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Michael Kenneth Williams will always be one of television’s most respected and acclaimed actors. By bringing complicated and charismatic characters to life—often with surprising tenderness—Williams established himself as a gifted and versatile performer with a unique ability to mesmerize audiences with his stunning character portrayals.
Born and raised in the East Flatbush neighborhood of Brooklyn, New York, Williams grew up in the Vanderveer Estates housing complex now known as Flatbush Gardens and was educated in the New York City public school system. Williams began his career as a performer by dancing professionally at age 22. After numerous appearances in music videos including Crystal Waters’ hit single “100% Pure Love” and as a background dancer on concert tours for Madonna and George Michael, Williams decided to seriously pursue acting. He participated in several productions of the La MaMA Experimental Theatre, the prestigious National Black Theatre Company and the Theater for a New Generation directed by Mel Williams.
At 25 years old, Williams got the scar that became his signature physical feature. He was spending his birthday at a bar in Queens when a man slashed his face with a razor blade during a fight. Soon after he landed his first feature film when he caught the eye of the rapper Tupac Shakur. Shakur saw a Polaroid photo of him in a production office and decided that Williams was the only person who could play his brother in the 1996 film “Bullet,” which also starred Shakur and Mickey Rourke.
After playing a drug dealer in Martin Scorsese’s 1999 film “Bringing Out the Dead,” Williams landed a small role in an episode of “The Sopranos,” playing a loving father living in the projects who agrees to help hide a son of a deceased mafia boss. With that job, he felt as if he had arrived as an actor, he told Vanity Fair in an interview last year. It wasn’t lost on him that he was one of the few people of color on the show, he said, and that typically those characters ended up “floating with the fishes.” But he viewed it as monumental that he had played a Black man on the show who was not a “pawn that got killed off.”
Williams is best known for his remarkable work as ‘Omar Little’ on “The Wire” David Simon’s five-season epic on HBO that explored the gritty underworld of corruption, and the police in Baltimore. The wit and humor that Williams brought to Omar, the whistle-happy, profanity-averse, drug dealer-robbing stickup man, earned him high praise and made Omar one of television’s most memorable characters. As a swaggering lone wolf in a story largely defined by continuing battles between the police and various crime bosses and crews, Omar was one of primetime’s pre-eminent antiheroes in a TV era defined by them. He was also gay and openly so in the homophobic, coldblooded world of murder, a groundbreaking portrayal of Black masculinity on television.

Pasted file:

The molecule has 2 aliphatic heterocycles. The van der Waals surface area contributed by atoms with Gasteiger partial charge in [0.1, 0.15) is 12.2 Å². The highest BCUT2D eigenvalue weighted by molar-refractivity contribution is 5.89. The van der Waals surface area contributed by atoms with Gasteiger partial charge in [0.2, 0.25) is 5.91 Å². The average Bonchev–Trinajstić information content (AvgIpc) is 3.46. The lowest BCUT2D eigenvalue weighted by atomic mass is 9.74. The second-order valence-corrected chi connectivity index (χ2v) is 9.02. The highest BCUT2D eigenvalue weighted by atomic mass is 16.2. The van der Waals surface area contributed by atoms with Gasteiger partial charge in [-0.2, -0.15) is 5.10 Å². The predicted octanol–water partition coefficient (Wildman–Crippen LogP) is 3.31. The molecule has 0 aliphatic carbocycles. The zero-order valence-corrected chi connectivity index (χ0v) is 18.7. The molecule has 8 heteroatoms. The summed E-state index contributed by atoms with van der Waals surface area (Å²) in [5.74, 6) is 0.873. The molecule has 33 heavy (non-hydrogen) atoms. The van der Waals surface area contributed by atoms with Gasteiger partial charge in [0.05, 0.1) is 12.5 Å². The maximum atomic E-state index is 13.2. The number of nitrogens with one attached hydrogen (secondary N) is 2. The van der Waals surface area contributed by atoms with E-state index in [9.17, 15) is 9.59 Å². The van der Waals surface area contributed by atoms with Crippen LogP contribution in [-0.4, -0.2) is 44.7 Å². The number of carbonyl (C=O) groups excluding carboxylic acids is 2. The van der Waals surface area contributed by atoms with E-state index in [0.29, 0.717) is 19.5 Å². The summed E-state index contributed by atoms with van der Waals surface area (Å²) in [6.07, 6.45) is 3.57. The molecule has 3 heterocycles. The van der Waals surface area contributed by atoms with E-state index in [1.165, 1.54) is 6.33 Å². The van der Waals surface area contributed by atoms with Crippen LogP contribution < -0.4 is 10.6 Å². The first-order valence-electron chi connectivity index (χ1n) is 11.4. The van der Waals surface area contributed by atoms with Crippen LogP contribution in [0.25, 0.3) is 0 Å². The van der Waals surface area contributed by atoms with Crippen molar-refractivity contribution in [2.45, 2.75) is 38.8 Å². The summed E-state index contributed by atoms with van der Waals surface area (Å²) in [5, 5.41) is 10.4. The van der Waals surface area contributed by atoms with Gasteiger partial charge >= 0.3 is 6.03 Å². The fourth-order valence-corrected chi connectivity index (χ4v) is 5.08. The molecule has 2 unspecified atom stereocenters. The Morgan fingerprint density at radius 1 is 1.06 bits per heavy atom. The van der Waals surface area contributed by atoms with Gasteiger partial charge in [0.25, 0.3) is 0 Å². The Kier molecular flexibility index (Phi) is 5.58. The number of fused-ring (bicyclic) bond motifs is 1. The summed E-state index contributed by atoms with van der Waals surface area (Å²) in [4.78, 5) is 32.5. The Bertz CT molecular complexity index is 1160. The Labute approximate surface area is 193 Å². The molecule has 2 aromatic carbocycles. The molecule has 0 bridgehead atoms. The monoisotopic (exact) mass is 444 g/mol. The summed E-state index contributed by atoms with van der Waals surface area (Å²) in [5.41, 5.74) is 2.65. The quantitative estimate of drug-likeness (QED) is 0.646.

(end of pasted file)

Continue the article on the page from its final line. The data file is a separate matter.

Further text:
Williams also starred in HBO’s critically acclaimed series “Boardwalk Empire” from director Martin Scorsese. Williams played ‘Chalky White’, a 1920s bootlegger and impeccably suited veritable mayor of the Atlantic City’s African-American community. In 2012 “Boardwalk Empire” won a Screen Actors Guild Award for Outstanding Performance by an Ensemble in a Drama Series.
Williams appeared in a number of films, including “Gone Baby Gone”, “The Road”, “Brooklyn’s Finest”, “RoboCop”, “The Purge: Anarchy”, “Kill The Messenger”, “The Gambler”, “Ghostbusters”, Assassin’s Creed”, “The Public” and the Oscar winning “12 Years a Slave.” He had recently been cast in “Heart of a Lion” a biopic of George Foreman. He was set to portray Doc Broadus, the famed boxer’s mentor and trainer.
He has received 5 Emmy Award nominations, including one this year in the category of Outstanding Supporting Actor in a Drama Series, for his portrayal of Montrose Freeman on the HBO show “Lovecraft Country.” The Primetime Emmy Awards will be presented later this month on Sunday, September 19th.